Half hardy Annual
Description – What more could you want from a tomato… Juicy, sweet and colourful! Simply stunning mix of four colours of baby plums – Katiebell (yellow), Lizziebell (orange), Luciebell (red) and Flamingo (pink) – will make attractive and productive plants this summer. Contrasting fruit colours will add to the interest and taste of your salads, sauces and a whole host of other tomato dishes. Fruits are oblong and very juicy, weighing on average 16-20g (½ – ¾oz) and with high levels of sweetness. A must-have tomato for your garden this season.
Sowing – For greenhouse cultivation: sow from February to March.For outdoor cultivation: sow from March to April.Sow seeds on the surface of a good, free-draining, damp, seed sowing mix and cover with a fine sprinkling of compost or vermiculite. Place seed trays in a propagator at a constant temperature of around 15-20C (59-68F) until after germination, which takes 7-14 days. When seedlings gain 2 true leaves, transplant into individual 7.5cm (3″) pots of compost and grow on at a minimum temperature of 15C (59F).
When growing in a heated glasshouse tomato plants may be transplanted at the end of May or when the first flowers are showing, if earlier. Allow 3 plants per growbag, or one per 25cm (10″) pot, or plant tomatoes directly into the greenhouse soil.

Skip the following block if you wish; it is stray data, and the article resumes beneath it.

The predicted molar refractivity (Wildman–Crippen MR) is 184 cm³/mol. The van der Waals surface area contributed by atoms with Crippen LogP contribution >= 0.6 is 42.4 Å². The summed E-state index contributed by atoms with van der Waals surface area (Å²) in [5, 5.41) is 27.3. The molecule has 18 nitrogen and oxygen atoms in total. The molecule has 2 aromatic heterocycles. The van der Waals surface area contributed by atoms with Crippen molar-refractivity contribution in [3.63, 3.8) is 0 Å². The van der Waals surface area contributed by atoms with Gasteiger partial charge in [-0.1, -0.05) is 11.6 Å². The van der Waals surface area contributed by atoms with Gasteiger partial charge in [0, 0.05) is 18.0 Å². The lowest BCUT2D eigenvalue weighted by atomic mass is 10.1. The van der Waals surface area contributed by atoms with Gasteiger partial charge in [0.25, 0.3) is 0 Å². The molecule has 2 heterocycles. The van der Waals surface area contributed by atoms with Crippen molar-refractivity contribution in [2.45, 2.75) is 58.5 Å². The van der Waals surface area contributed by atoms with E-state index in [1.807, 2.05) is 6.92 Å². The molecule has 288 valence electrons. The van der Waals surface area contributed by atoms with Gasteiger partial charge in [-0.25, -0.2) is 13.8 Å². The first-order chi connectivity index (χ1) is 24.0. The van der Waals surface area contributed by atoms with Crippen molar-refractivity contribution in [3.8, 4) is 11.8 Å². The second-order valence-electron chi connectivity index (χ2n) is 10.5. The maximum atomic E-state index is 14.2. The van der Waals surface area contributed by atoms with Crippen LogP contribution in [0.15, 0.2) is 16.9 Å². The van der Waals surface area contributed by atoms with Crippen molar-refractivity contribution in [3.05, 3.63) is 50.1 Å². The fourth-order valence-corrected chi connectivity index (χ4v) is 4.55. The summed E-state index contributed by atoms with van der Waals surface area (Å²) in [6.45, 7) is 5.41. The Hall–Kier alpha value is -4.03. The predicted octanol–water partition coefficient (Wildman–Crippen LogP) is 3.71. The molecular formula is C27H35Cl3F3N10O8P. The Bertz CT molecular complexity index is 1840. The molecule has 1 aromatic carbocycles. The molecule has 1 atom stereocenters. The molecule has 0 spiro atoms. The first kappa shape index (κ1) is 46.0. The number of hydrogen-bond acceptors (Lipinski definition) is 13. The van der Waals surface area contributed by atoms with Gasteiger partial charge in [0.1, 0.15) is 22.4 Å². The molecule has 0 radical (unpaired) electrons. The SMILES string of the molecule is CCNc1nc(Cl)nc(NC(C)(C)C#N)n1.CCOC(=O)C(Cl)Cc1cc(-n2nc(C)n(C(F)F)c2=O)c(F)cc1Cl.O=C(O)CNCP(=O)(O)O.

When growing tomatoes outdoors, wait until all risk of frost has passed before transplanting tomatoes. Gradually acclimatise them to outdoor conditions over 7 10 days before planting out from early June when tomato plants are 20cm (8″) tall. Choose a sheltered position in full sun on fertile, reliably moist, well drained soil, and transplant at a distance of 60cm (24″) apart. Drive a (5) cane into the soil adjacent to each plant to support them as they grow, and tie each main stem to its support with soft garden twine.
Aftercare – Water tomato plants frequently, to keep the compost evenly moist. Feed tomatoes regularly with a high potash plant food once the first truss of fruit has formed.
Tie the main stems to their supports and remove any sideshoots that develop between the main stem and the leaf stems. Once the plant has produced 6 or 7 trusses, pinch out the top of the main stem. This process of “sideshooting” and “stopping” will increase the availability of light and air movement around the developing fruit, and focus the plants energy on producing a good crop of high quality tomatoes. Tomatoes can be harvested as they ripen from July to September.
Harvest – July to October